Every year we celebrate the excellence of our students by handing out cash and prizes for superior work in the production and dissemination of knowledge in literary and rhetorical studies. These awards are known to all as the “Englies.”
The Englie process begins early in the winter term, when the awards director (this year it was Dr. Dorothy Hadfield) reminds us, the professors, to think back through the various pieces of writing and design we’ve seen in the previous calendar year and to nominate the very finest for consideration. For other awards–particularly the creative writing awards–students themselves are solicited for entries. For still other awards, there is no nomination, no submission: the GPA awards go to those students who have demonstrated mastery across the entire range of their courses in the previous year.
Long before the nomination and entry deadline has come around, the awards director has tapped us to adjudicate, using a blind selection process, one or more of the categories. uWaterloo Fun Fact: Entries aren’t always judged by those whose comfort zone falls within that particular award category–this, under the assumption that “things done well and with a care, exempt themselves from fear” (though some of us, curiously, have never been asked to pass judgment on an essay about Shakespeare). Generally, we’re expected to have modest familiarity with all the fields under the sun of English studies and so are uniformly competent to divide the best from the rest.
After we have deliberated with one of our colleagues over the merits of the entries (read: listened patiently to his wrong opinions and then convinced him to abandon them), we arrange the entries in the order in which they seem to fall or, rather, rise, and report these results to the firm of Price Waterloohouse, which in turn reports them to the awards director. In some cases, we ask leave to split prizes because two entries appear equally meritorious, or we name a runner-up (who must always bear in mind that she missed the brass ring by only the slenderest of margins). So far as we can recall, there has never been a three-way tie.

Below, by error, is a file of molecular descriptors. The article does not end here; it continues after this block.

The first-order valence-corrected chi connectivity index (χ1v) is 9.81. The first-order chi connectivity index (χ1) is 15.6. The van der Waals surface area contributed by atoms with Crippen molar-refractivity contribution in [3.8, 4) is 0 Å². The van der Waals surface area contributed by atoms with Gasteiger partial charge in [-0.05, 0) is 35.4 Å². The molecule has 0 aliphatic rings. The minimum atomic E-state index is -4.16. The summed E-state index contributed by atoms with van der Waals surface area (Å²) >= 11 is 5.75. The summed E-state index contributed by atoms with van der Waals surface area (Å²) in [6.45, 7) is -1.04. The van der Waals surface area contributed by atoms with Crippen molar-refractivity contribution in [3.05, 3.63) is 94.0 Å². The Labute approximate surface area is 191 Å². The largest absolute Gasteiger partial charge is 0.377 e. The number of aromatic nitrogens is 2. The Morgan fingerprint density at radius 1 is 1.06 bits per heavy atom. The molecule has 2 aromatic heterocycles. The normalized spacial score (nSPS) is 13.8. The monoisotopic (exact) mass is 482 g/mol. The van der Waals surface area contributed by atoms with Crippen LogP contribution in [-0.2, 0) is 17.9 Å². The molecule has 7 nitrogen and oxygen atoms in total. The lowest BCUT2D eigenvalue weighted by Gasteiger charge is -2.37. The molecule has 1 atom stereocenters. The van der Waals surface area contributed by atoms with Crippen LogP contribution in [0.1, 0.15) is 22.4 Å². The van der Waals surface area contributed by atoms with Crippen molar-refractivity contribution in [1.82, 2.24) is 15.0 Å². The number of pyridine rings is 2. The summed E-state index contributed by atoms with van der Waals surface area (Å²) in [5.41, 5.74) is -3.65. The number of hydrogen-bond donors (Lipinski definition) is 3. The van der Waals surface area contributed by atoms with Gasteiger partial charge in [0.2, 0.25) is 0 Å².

At this point, the awards director communicates the news to the naturally delighted winner personally (or by email, which today is pretty much the equivalent of a registered letter). This is the happy part of the job–to tell the winner she or he will be honoured at the annual English award ceremony.
Then the real fun begins. A room and a date are chosen. A stage and a winners’ podium are built in the Engineering machine shops, then transported to the site. New paint is splashed on the walls. Whiteboards are installed. Vincenzo’s is notified. Special awards tables and comfortable chairs are freighted in from Central Stores.
If you attended the 2013 Englies, either as a winner or supporter–or perhaps as a cheese plate inspector–you’ll know that we professors were out in force. We presented the prizes, and some of us gave witty introductions to the awards and to the awards winners. Can anyone forget John North’s eloquent remembrance of Dr. George Hibbard? Or Katherine Acheson’s nod to the late Dr. Co-op? Others of us, less articulate or more froward, simply clapped vigorously and ate crackers.
We professors look forward to this event because it embodies a basic principle we think is worth upholding: give credit where credit is due, and when a lot of credit is due, give money. We spend too much of our time critiquing our students’ performances. It’s nice for us to bask in the reflected warmth of writing that demands only praise. It’s one of the times when we know that we have either done a good job teaching or at least got out of the way of good learning.
As always, the English department staff was on hand to ensure smooth sailing, documentation, and hospitality.
The winners of this year’s Englies:
Academic Awards (Undergraduate)
The ENGL 251A Special Prize Exam Award: Kathleen Moritz
The Hibbard Prize for Shakespeare: Nicole Kuiper
The Canadian Literature Prize: Ralph Neill
The Dugan Prize in Literature: Alana Rigby
The Dugan Prize in Rhetoric and Professional Writing: Alana Rigby
The Co-op Work Report Award: Lindsay Kroes
The History and Theory of Rhetoric Award: Sarah Rodrigues; Runner-up: Aaron Hernandez
The Rhetoric and Professional Writing Award: Pravneet Bilkhu; Runner-up: Matt Mendonca
Academic Awards (Graduate)
The Beltz Essay Prize, MA: Hari KC
The Beltz Essay Prize, PhD: Sarah Gibbons
Creative Writing Awards
The Albert Shaw Poetry Prize: Lindsay Kroes
The English Society Creative Writing Award for Poetry: Lindsay Davison
The English Society Creative Writing Award for Prose: Lindsay Davison
Graduate Creative Writing Award for Poetry: Morteza Dehghani
Grade Average Awards (Undergraduate)
Second Year Spring: Lindsay Kroes
Second Year Fall: Unita Ahdifard
Third Year: Evelyn Mak
Fourth Year: Matthew Wilson
Grade Average Awards (Graduate)
MA: Eric Talbot
PhD: Mari Vist
Jack Grey Award: Jack Pender
TA Award for Excellence in Teaching: Sarah Gibbons
Independent Graduate Instructor Award for Excellence in Teaching: Jesse Hutchison